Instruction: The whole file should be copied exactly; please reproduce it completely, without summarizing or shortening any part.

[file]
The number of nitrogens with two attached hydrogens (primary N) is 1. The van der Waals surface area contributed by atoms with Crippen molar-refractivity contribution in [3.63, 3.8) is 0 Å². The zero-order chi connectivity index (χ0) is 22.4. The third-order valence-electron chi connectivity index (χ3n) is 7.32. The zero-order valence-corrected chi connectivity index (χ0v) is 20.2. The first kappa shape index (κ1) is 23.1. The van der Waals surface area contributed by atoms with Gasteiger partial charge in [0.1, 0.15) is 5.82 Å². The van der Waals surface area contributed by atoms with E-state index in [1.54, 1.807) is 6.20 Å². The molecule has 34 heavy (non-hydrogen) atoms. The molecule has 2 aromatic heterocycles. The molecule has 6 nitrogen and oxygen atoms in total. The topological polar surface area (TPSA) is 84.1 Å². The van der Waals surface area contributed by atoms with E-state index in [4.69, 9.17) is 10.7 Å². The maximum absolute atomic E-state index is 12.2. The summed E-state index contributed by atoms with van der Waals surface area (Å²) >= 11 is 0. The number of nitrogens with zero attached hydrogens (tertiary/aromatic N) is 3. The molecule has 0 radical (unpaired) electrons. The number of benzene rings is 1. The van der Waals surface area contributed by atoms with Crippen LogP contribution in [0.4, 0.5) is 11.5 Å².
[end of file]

The number of nitrogens with two attached hydrogens (primary N) is 1. The van der Waals surface area contributed by atoms with Crippen molar-refractivity contribution in [3.63, 3.8) is 0 Å². The zero-order chi connectivity index (χ0) is 22.4. The third-order valence-electron chi connectivity index (χ3n) is 7.32. The zero-order valence-corrected chi connectivity index (χ0v) is 20.2. The first kappa shape index (κ1) is 23.1. The van der Waals surface area contributed by atoms with Gasteiger partial charge in [0.1, 0.15) is 5.82 Å². The van der Waals surface area contributed by atoms with E-state index in [1.54, 1.807) is 6.20 Å². The molecule has 34 heavy (non-hydrogen) atoms. The molecule has 2 aromatic heterocycles. The molecule has 6 nitrogen and oxygen atoms in total. The topological polar surface area (TPSA) is 84.1 Å². The van der Waals surface area contributed by atoms with E-state index in [4.69, 9.17) is 10.7 Å². The maximum absolute atomic E-state index is 12.2. The summed E-state index contributed by atoms with van der Waals surface area (Å²) >= 11 is 0. The number of nitrogens with zero attached hydrogens (tertiary/aromatic N) is 3. The molecule has 0 radical (unpaired) electrons. The number of benzene rings is 1. The van der Waals surface area contributed by atoms with Crippen LogP contribution in [0.4, 0.5) is 11.5 Å².